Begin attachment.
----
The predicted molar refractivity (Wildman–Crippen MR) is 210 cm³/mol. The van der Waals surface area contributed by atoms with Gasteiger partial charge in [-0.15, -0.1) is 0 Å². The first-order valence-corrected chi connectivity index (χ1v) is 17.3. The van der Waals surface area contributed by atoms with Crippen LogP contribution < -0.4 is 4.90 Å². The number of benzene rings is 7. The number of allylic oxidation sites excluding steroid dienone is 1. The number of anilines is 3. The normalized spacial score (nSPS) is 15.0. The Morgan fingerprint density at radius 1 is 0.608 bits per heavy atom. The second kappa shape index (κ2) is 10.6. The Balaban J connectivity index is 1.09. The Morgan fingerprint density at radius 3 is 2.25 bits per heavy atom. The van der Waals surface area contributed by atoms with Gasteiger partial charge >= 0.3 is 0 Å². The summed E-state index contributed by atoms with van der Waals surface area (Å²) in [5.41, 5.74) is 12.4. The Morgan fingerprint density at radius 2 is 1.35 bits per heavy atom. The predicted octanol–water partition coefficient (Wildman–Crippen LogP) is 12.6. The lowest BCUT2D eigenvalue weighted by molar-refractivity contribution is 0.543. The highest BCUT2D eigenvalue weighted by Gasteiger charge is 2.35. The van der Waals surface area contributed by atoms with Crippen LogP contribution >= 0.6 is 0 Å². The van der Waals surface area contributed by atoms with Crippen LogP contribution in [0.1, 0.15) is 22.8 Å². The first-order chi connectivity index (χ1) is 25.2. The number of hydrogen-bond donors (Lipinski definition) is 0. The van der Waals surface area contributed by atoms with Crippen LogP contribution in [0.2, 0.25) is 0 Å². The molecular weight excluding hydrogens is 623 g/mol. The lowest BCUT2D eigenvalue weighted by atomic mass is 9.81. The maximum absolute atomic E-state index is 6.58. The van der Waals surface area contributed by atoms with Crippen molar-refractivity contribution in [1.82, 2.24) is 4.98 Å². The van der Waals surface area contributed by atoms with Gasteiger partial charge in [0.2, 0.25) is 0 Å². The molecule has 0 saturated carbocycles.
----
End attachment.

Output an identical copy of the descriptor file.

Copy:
The predicted molar refractivity (Wildman–Crippen MR) is 210 cm³/mol. The van der Waals surface area contributed by atoms with Gasteiger partial charge in [-0.15, -0.1) is 0 Å². The first-order valence-corrected chi connectivity index (χ1v) is 17.3. The van der Waals surface area contributed by atoms with Crippen LogP contribution < -0.4 is 4.90 Å². The number of benzene rings is 7. The number of allylic oxidation sites excluding steroid dienone is 1. The number of anilines is 3. The normalized spacial score (nSPS) is 15.0. The Morgan fingerprint density at radius 1 is 0.608 bits per heavy atom. The second kappa shape index (κ2) is 10.6. The Balaban J connectivity index is 1.09. The Morgan fingerprint density at radius 3 is 2.25 bits per heavy atom. The van der Waals surface area contributed by atoms with Gasteiger partial charge >= 0.3 is 0 Å². The summed E-state index contributed by atoms with van der Waals surface area (Å²) in [5.41, 5.74) is 12.4. The Morgan fingerprint density at radius 2 is 1.35 bits per heavy atom. The predicted octanol–water partition coefficient (Wildman–Crippen LogP) is 12.6. The lowest BCUT2D eigenvalue weighted by molar-refractivity contribution is 0.543. The highest BCUT2D eigenvalue weighted by Gasteiger charge is 2.35. The van der Waals surface area contributed by atoms with Crippen LogP contribution >= 0.6 is 0 Å². The van der Waals surface area contributed by atoms with Crippen LogP contribution in [0.1, 0.15) is 22.8 Å². The first-order chi connectivity index (χ1) is 25.2. The number of hydrogen-bond donors (Lipinski definition) is 0. The van der Waals surface area contributed by atoms with Crippen LogP contribution in [0.2, 0.25) is 0 Å². The molecular weight excluding hydrogens is 623 g/mol. The lowest BCUT2D eigenvalue weighted by atomic mass is 9.81. The maximum absolute atomic E-state index is 6.58. The van der Waals surface area contributed by atoms with Crippen molar-refractivity contribution in [1.82, 2.24) is 4.98 Å². The van der Waals surface area contributed by atoms with Gasteiger partial charge in [0.2, 0.25) is 0 Å². The molecule has 0 saturated carbocycles.